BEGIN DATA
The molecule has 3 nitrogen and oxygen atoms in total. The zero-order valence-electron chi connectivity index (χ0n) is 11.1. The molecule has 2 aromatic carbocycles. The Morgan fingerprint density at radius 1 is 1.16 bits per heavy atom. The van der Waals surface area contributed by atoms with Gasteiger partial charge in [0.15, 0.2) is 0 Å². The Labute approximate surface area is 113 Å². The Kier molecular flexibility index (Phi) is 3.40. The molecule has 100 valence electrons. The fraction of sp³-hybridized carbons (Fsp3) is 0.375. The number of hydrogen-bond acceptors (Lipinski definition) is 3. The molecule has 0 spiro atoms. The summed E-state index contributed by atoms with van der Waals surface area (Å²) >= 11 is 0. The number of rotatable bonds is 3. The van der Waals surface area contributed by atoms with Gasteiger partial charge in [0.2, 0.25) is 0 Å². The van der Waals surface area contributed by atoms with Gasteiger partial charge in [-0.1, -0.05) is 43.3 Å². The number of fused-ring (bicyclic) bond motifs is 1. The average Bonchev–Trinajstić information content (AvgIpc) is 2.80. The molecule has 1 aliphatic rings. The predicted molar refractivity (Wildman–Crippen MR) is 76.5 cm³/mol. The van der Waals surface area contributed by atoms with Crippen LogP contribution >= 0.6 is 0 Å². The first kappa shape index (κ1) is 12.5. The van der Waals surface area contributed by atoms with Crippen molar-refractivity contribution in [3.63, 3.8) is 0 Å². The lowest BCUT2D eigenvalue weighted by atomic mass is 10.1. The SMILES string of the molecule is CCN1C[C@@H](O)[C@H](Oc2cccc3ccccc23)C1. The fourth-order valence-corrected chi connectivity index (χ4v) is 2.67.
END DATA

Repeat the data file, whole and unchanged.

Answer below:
The molecule has 3 nitrogen and oxygen atoms in total. The zero-order valence-electron chi connectivity index (χ0n) is 11.1. The molecule has 2 aromatic carbocycles. The Morgan fingerprint density at radius 1 is 1.16 bits per heavy atom. The van der Waals surface area contributed by atoms with Gasteiger partial charge in [0.15, 0.2) is 0 Å². The Labute approximate surface area is 113 Å². The Kier molecular flexibility index (Phi) is 3.40. The molecule has 100 valence electrons. The fraction of sp³-hybridized carbons (Fsp3) is 0.375. The number of hydrogen-bond acceptors (Lipinski definition) is 3. The molecule has 0 spiro atoms. The summed E-state index contributed by atoms with van der Waals surface area (Å²) >= 11 is 0. The number of rotatable bonds is 3. The van der Waals surface area contributed by atoms with Gasteiger partial charge in [0.2, 0.25) is 0 Å². The van der Waals surface area contributed by atoms with Gasteiger partial charge in [-0.1, -0.05) is 43.3 Å². The number of fused-ring (bicyclic) bond motifs is 1. The average Bonchev–Trinajstić information content (AvgIpc) is 2.80. The molecule has 1 aliphatic rings. The predicted molar refractivity (Wildman–Crippen MR) is 76.5 cm³/mol. The van der Waals surface area contributed by atoms with Crippen LogP contribution >= 0.6 is 0 Å². The first kappa shape index (κ1) is 12.5. The van der Waals surface area contributed by atoms with Crippen molar-refractivity contribution in [3.63, 3.8) is 0 Å². The lowest BCUT2D eigenvalue weighted by atomic mass is 10.1. The SMILES string of the molecule is CCN1C[C@@H](O)[C@H](Oc2cccc3ccccc23)C1. The fourth-order valence-corrected chi connectivity index (χ4v) is 2.67.